Wednesday, June 19, 2013
Wheeler wins debut; Mets acquire Young
By Eric Karabell
Wow, Tuesday was a big day for the New York Mets. After all, how else can one describe the emotion that comes with trading for outfielder Eric Young Jr.?
Scott Cunningham/Getty Images Zack Wheeler pitched six shutout innings against the Braves in his big league debut.
On the field, the Mets swept a doubleheader from the first-place Atlanta Braves, and did so with the 1-2 punch of right-handers Matt Harvey and Zack Wheeler on display. Harvey has been sensational all season, and on Tuesday, he fanned 13 Braves over seven innings for his sixth win in seven decisions. It would certainly be fun if Harvey, 24, starts for the NL in the All-Star game next month in his home ballpark of Citi Field. Harvey was sold high in two of my leagues this week, which is wise if one can procure top offensive help. However, he’s not really the definition of a sell-high pitcher, despite being 13th on the Player Rater, since there’s really no clear sign of regression coming. If I were to re-rank today, Harvey would be among my top 10 starting pitchers.
As for Wheeler, his much-awaited big-league debut was a success, as he overcame early command issues to toss six shutout innings and earn the win. Wheeler walked five and struck out seven, the first pitcher to combine those numbers with nary a run allowed in his debut since Cole Hamels in 2006. Wheeler was sent back to the minors after the game, but is scheduled for two starts next week, at the Chicago White Sox and versus the Washington Nationals. Like Harvey, Wheeler is going to miss plenty of bats, but there’s no guarantee he’ll have the same early success of his teammate. Still, Mets fans have to be excited, as this is merely the second duo in MLB history, each 24 or younger, to start and win on the same day while totaling at least 20 strikeouts.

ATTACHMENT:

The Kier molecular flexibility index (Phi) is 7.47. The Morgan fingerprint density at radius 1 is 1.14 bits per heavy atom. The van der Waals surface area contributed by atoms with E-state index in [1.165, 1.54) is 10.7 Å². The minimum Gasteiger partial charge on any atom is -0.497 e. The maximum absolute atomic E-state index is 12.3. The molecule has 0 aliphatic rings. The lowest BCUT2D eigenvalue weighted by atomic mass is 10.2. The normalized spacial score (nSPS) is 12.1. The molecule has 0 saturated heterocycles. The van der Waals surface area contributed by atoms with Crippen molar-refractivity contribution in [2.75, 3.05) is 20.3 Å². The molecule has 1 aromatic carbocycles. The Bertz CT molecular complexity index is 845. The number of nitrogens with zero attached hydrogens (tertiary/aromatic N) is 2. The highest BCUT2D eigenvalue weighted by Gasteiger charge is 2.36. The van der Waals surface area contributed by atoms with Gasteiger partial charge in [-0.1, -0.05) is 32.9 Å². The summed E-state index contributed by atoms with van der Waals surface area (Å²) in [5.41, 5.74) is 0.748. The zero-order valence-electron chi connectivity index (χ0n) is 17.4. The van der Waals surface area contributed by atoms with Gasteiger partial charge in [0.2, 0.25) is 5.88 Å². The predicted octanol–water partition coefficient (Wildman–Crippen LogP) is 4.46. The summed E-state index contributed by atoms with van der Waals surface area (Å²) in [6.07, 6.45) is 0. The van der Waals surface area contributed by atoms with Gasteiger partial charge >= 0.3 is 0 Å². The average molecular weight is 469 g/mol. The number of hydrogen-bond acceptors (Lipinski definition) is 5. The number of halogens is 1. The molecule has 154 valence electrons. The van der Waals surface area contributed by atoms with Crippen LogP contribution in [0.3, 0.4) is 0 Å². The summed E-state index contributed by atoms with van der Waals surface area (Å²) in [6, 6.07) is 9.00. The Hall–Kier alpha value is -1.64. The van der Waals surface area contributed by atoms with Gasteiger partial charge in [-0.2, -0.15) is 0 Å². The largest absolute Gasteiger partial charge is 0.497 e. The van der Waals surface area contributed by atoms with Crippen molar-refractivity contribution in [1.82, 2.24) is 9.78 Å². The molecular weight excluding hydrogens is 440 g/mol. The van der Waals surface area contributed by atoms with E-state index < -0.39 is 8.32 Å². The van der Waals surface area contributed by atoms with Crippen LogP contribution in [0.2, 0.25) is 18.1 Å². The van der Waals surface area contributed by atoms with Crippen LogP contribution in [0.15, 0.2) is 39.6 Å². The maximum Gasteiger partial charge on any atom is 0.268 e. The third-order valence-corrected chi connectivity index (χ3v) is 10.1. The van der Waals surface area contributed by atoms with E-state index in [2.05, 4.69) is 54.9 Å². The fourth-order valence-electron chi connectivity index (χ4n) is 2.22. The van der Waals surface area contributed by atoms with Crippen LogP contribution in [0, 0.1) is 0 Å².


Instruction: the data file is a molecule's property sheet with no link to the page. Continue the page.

Expectations for Wheeler should be held in check; as colleague Tristan H. Cockcroft noted Tuesday, many young pitchers are facing potential innings cap issues that could halt their -- and your -- seasons prematurely. While Wheeler does have a clear path to a rotation spot, the Mets aren’t going to risk his future with tack-on September issues. Projecting 15 starts from this point on might be aggressive, but an ERA in the low- to mid-3s and a strikeout per inning is not.
By the way, the Young acquisition from the Colorado Rockies for minor league pitcher Collin McHugh shouldn’t be completely overlooked; the Mets, despite Marlon Byrd's heroics power-wise, feature the worst outfield in baseball. Young, 28, is no panacea for the future, as he’s proven to be inconsistent at the plate and weak defensively -- he shouldn’t be anywhere near second base -- but he’s a major stolen base threat, likely leadoff option, and most importantly, he’s going to play. If you need cheap stolen bases, Young should provide them. It’s the rare time a hitter leaving the friendly confines of Coors Field actually sees his value rise.